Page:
As the two walk back towards the summer home, Batman explains his trouble with possessions, and Barry explains just what it is he's doing there: He was lab instruments began picking up "certain strange vibrartory signals...from another dimension...a world beyond our own!"

And they're originating from the island; specifically—The Wayne house!

Since their problems are originating from the same source, they agree to stay together to work them out.

That night, Batman dreams of his moustache-less father, and adopts the classic sleep-walking posture to follow the apparition into his father's secret lab:

And what was his father working on?

Why, a method for returning to life after death! It's now clear to Batman that his parents are trying to come back, and Manuel is somehow involved.

Over coffee the next morning, Barry's a little less convinced in the wisdome of Batman's plan: "Bruce, I understand your desire to... Ah...contact your dead parents-- but what if it should fail...or backfire somehow?"

Batman sudies the notebooks until he's convinced he's supposed to do something, as Manuel, in the lighthouse, and so he simply waits until he's possessed again. This time Manuel-in-Batman's-body makes it all the way to the top of the lighthouse, but is thwarted at super-speed by the Flash.

The next day, Barry is more forceful in arguing against Batman trying to bring his parents back to life: "I'm thinking of my friend, Bruce Wayne-- The Batman...

Wait, "becoming?" Like, just now? All of a sudden?

The Flash realizes something in the house is attracting the attention from the other world, and searches in vain for it. Ultimately, he picks up Batman and uses his vibratory powers to transport the pair to "another world." This other world is a dismal place, filled with fog and transparent figures everywhere. Atop a rock, a wooden-legged man speechifies to the other spirits about how the "sins we did in life have locked the door to the land of eternal rest--and we are trapped in this valley of limbo."

In other words, Manuel and the others are in purgatory. And among those others? Why, none other than The Waynes.

Manuel's plan is for them to invade the world of the living, and inhabit the bodies of the living, just as he has been inhabititing Batman's. Barry de-vibrates the two heroes back to the real world, and is sure this at least will discourage Batman, but no dice.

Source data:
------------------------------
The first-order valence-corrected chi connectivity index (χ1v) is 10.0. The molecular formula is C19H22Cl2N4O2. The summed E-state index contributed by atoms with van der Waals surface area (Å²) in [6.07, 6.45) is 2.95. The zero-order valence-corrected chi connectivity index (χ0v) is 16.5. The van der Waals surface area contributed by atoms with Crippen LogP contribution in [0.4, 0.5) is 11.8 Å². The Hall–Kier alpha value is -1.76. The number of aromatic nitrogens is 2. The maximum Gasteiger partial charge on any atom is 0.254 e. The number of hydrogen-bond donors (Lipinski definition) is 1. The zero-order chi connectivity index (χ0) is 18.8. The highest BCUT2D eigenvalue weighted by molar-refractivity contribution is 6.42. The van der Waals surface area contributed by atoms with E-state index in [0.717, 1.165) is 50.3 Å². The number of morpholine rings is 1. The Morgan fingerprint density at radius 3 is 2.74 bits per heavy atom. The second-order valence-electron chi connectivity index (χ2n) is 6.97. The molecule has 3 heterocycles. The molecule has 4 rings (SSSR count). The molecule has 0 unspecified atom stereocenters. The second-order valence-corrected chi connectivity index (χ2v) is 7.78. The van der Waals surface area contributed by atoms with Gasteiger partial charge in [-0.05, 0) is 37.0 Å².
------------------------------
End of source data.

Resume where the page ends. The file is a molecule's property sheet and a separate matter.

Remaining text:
While Barry continues to investigate the beacon he assumes is somewhere within the house, Batman again succumbs to possession, and this time Manuel is able to repair the lighthouse, the beam of which allows the spirits of the other world to enter the world of the living. Somehow.

The spirits parade right up to the door and start knocking. Manuel and Batman struggle for control of his body; the former wants to open the door and let the dead in, the latter asks Flash to kill him before he can. Manuel-in-Batman brains The Flash with a candlestick, which apparently inspired him, as he suddenly realized Thomas Wayne hid the beacon in the one place he knew his son would never look—the urn full of their ashes!

(In the days before Google Image, photoreference was harder to come by, which might explain why this ankh looks absolutely nothing like an ankh).

The Flash hurls the ankh into outerspace (super-speed, I guess?), thus severing the other world's connection to the house, and Manuel, The Waynes and the army of ghosts disappear.

Batman has finally realized the error of his ways, but is pretty bummed out about having come so close to being reunited with his parents, only to lose them again:

Real sensitive, Flash.

But don't worry, they're not doomed to languish in purgatory forever, as The Flash theorizes. For that very night, while Batman sleeps peacefully, we the readers are assured that everything worked out okay for The Waynes:

The next day, Batman has finally found the peace he's sought his whole life:

And he never obsessed over the death of his parents again.


Anonymous said...

Goodbye house?

Alex said...

Well, that last note made me laugh out loud.

Sea-of-Green said...

Oh, geez, I have this issue. It's rather painful -- and, yes, that last bit is so funny, and so pathetic. :-)

SallyP said...

Is...is it wrong of me to find that to be absolutely hilarious? Poor Batman. I live to mock his pain.

Anonymous said...

I keep hearing Eric Cartman reading the last panel – "Seriously – Screw you Mom & Dad I'm going' home!"